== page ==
Orton struggled to throw accurately due to sitting on the bench for 15 games and having no chemistry with his receivers—that much is obvious. What he also did, though, was drive the Cowboys into Eagles territory on several occasions. Orton played as well as one can expect from a quarterback in his circumstance.
Unfortunately for Dallas, though, the quarterback must have felt the weight of the game on his shoulders on that final drive. Instead of bringing the Cowboys down the field once they were down 24-22, he threw an ugly interception on the drive's first play.
It's certainly just to blame Orton for ending Dallas' season with that interception. One also has to consider he was part of the reason the team had a chance to win in the game's closing minutes. Either way, Orton had a significant impact on this game, and it was largely a good one until the end for Dallas.
This season has not been the best of DeMarcus Ware's historic NFL career, but he ended it on a personal high note.
Ware was not all over the stat sheet, but that's because he was busy making sure his teammates were. On several occasions he forced Eagles rusher LeSean McCoy back to the inside of the defense when the back tried to bounce outside.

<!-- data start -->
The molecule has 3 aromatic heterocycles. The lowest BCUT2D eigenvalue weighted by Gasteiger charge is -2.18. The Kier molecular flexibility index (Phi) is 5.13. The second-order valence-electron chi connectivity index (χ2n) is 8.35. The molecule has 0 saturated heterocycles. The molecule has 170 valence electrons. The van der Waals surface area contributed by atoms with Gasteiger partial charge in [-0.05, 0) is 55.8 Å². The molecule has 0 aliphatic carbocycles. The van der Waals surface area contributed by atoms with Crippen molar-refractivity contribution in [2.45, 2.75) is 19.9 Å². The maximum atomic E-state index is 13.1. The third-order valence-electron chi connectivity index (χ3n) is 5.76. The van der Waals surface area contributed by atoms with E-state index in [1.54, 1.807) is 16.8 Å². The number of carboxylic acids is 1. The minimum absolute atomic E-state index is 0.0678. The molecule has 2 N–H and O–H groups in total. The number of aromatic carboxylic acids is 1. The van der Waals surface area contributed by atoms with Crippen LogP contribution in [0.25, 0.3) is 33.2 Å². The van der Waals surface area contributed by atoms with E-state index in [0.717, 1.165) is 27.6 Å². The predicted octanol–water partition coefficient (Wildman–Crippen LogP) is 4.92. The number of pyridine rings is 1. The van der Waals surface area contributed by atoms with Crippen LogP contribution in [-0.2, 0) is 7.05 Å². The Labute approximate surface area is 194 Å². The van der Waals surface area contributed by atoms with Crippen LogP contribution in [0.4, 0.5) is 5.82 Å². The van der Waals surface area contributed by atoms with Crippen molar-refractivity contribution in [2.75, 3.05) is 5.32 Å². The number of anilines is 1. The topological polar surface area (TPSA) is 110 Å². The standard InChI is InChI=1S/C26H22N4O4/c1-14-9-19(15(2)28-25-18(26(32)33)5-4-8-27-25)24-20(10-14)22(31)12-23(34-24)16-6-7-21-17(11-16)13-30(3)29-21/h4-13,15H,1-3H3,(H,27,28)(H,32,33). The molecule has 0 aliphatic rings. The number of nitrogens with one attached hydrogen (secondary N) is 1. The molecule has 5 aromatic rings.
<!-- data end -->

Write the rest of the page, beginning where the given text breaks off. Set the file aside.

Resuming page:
Ware also put pressure on quarterback Nick Foles despite Philadelphia's attempts to double-team him up front much of the contest. He also recovered Foles' fumble, which successfully halted a Philly drive.
There was a lot to like when watching Ware play in Week 17, and it was clear he was a headache for the Eagles offense throughout the night.
On more than once occasion, this game-day takeaways column has featured a reference to Dallas' penalty issues in a given game. In Week 17, the Cowboys were able to curb this bugaboo of theirs.
Dallas was called for just one penalty all game, the controversial delay of game when the play clock wasn't reset after a Jason Witten reception.
The Eagles committed six penalties of their own, tallying 50 free yards for Dallas. Half of Philadelphia's penalties came on encroachment calls due to effective hard counts by Orton.